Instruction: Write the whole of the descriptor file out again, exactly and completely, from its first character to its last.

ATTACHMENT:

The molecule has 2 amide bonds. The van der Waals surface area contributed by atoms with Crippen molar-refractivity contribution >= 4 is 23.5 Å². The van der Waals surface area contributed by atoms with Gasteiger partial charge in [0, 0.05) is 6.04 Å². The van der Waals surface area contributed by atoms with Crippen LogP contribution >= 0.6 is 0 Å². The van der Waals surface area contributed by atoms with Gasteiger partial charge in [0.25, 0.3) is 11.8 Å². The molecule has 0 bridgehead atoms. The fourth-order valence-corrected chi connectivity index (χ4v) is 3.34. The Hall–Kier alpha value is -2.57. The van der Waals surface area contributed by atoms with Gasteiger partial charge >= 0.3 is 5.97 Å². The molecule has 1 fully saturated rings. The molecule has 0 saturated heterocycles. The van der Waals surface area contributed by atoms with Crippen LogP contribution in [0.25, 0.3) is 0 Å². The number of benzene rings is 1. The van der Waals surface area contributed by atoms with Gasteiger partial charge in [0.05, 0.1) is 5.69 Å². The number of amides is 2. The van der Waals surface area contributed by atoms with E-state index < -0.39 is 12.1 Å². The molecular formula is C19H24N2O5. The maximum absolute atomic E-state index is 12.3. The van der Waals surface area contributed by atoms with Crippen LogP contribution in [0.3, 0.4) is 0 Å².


The molecule has 2 amide bonds. The van der Waals surface area contributed by atoms with Crippen molar-refractivity contribution >= 4 is 23.5 Å². The van der Waals surface area contributed by atoms with Gasteiger partial charge in [0, 0.05) is 6.04 Å². The van der Waals surface area contributed by atoms with Crippen LogP contribution >= 0.6 is 0 Å². The van der Waals surface area contributed by atoms with Gasteiger partial charge in [0.25, 0.3) is 11.8 Å². The molecule has 0 bridgehead atoms. The fourth-order valence-corrected chi connectivity index (χ4v) is 3.34. The Hall–Kier alpha value is -2.57. The van der Waals surface area contributed by atoms with Gasteiger partial charge >= 0.3 is 5.97 Å². The molecule has 1 fully saturated rings. The molecule has 0 saturated heterocycles. The van der Waals surface area contributed by atoms with Crippen LogP contribution in [0.25, 0.3) is 0 Å². The number of benzene rings is 1. The van der Waals surface area contributed by atoms with Gasteiger partial charge in [0.05, 0.1) is 5.69 Å². The number of amides is 2. The van der Waals surface area contributed by atoms with E-state index < -0.39 is 12.1 Å². The molecular formula is C19H24N2O5. The maximum absolute atomic E-state index is 12.3. The van der Waals surface area contributed by atoms with Crippen LogP contribution in [0.3, 0.4) is 0 Å².